This Tax Alert summarizes a recent ruling of the Supreme Court (SC) in the case of Kapoor Chand v. ACIT (Taxpayer), wherein the issue was whether income from a partnership firm arising to a trust created for the benefit of minors was taxable in the hands of the parent by virtue of the clubbing provisions as were operative during the year under appeal.
In terms of the trust deed, such income could not be received by or spent for the benefit of a minor till attaining majority. In case any minor died before attaining majority, his or her share would vest into the surviving minor.
The SC held that the clubbing provisions were attracted only when income results to minors during their minority. In the present case, due to operation of trust deed covenants, the minor did not receive any benefit during the year. Benefit, if at all, would accrue when the minor attained majority. The SC held that income should first result in benefit to the minor during the tenure of minority. Where benefit is deferred till attaining majority, the minor does not derive any benefit during minority and, therefore, the clubbing provisions were not attracted.
Compared to the provisions of the ITL examined by the SC, as per the present scheme of taxation of partnership firms under the ITL, the share of profits received by the partner is exempt from tax. Consequently, the specific provision requiring clubbing of the share of profit earned by a minor from admission to partnership in a firm has been deleted.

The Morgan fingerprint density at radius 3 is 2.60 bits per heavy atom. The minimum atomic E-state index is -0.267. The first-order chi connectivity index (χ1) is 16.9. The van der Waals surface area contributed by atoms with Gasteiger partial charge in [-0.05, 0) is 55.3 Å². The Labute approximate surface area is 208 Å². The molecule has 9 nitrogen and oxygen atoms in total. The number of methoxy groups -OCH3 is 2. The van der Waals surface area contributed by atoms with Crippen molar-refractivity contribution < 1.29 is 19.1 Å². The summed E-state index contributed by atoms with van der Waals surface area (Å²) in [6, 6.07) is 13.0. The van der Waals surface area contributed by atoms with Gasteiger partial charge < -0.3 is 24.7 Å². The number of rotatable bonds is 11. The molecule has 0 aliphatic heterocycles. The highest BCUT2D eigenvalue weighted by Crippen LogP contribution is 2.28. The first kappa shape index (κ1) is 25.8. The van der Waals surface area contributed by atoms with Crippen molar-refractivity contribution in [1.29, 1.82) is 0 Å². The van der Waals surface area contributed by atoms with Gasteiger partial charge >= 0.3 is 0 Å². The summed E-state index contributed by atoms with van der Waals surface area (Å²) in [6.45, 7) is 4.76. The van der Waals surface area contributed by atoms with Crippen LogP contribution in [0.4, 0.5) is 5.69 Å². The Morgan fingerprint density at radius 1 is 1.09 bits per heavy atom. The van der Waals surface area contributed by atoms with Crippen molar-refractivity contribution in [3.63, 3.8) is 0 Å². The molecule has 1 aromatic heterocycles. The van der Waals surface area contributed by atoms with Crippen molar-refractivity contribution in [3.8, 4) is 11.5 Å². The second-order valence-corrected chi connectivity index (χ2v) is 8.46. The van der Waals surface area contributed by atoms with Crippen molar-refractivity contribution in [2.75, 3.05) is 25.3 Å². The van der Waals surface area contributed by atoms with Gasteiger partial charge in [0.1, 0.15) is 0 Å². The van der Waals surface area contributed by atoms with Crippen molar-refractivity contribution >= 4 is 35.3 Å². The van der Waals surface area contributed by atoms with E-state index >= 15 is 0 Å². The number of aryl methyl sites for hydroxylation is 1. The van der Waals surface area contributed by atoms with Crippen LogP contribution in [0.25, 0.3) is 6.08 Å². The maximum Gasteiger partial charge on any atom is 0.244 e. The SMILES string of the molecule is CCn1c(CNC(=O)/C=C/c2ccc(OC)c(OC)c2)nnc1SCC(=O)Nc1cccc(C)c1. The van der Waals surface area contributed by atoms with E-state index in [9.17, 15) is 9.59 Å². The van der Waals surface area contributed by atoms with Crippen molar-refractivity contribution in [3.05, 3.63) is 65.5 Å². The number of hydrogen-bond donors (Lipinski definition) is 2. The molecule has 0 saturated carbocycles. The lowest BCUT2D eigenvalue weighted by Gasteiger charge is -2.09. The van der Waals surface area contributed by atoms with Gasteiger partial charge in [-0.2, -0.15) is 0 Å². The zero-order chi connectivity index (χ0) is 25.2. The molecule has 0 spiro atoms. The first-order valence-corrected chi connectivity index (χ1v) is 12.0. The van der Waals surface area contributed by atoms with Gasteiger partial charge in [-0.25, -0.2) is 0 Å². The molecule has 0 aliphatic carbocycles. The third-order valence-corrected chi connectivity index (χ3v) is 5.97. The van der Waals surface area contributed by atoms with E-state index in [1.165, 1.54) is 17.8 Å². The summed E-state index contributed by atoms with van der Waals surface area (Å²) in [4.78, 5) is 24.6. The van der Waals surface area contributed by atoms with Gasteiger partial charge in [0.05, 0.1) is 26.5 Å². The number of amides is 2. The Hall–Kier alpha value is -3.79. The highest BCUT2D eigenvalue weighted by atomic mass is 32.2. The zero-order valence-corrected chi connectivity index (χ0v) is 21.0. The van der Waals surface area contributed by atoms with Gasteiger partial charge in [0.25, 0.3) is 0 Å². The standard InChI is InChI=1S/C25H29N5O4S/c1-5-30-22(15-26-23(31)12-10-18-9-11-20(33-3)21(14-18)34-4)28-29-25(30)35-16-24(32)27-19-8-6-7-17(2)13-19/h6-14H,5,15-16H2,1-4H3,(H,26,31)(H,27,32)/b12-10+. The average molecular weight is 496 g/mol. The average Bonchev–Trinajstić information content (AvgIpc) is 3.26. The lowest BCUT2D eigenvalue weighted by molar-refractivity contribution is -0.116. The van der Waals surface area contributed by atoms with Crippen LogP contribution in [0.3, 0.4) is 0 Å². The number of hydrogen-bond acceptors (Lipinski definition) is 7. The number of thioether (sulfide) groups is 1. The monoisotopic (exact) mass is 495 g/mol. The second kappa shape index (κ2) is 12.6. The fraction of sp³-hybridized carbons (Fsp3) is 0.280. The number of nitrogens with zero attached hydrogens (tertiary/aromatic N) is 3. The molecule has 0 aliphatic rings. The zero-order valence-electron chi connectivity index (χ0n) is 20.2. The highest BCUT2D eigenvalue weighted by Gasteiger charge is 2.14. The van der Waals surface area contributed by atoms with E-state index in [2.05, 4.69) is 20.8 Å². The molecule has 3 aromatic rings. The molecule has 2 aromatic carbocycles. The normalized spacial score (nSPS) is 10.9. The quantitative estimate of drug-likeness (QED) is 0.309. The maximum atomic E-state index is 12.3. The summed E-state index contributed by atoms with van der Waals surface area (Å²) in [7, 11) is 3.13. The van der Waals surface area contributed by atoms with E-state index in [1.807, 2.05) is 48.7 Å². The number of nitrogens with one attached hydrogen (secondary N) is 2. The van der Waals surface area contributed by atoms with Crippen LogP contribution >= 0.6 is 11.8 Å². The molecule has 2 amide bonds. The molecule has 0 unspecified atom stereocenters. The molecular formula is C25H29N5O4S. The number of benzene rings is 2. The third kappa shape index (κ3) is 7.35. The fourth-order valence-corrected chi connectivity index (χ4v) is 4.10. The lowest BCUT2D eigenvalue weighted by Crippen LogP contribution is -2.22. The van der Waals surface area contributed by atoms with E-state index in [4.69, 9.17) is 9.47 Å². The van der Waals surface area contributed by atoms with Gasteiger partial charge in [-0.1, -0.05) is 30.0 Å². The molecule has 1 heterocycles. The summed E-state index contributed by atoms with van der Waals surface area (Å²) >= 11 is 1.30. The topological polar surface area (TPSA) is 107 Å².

Although the specific provision with which the SC was concerned no longer exists in the statute, the principle laid down by the SC, to the effect that income must first accrue to the minor, holds good in the context of the present clubbing provisions.
The limited question before the SC was whether the clubbing provisions, which envisage taxability of income earned by a minor, can operate to cover income which can accrue to a child only after he or she has attained majority.
This SC decision may be considered applicable to the specific facts.
In the course of judgment, without expressing any opinion, the SC observed that the subject income may be taxed in the hands of the child when he or she receives income upon attaining majority or could have been taxed in the hands of the trustee of the trust as a representative assessee. In the absence of further guidance in the ruling, the impact of these observations will need a proper review in the facts of the case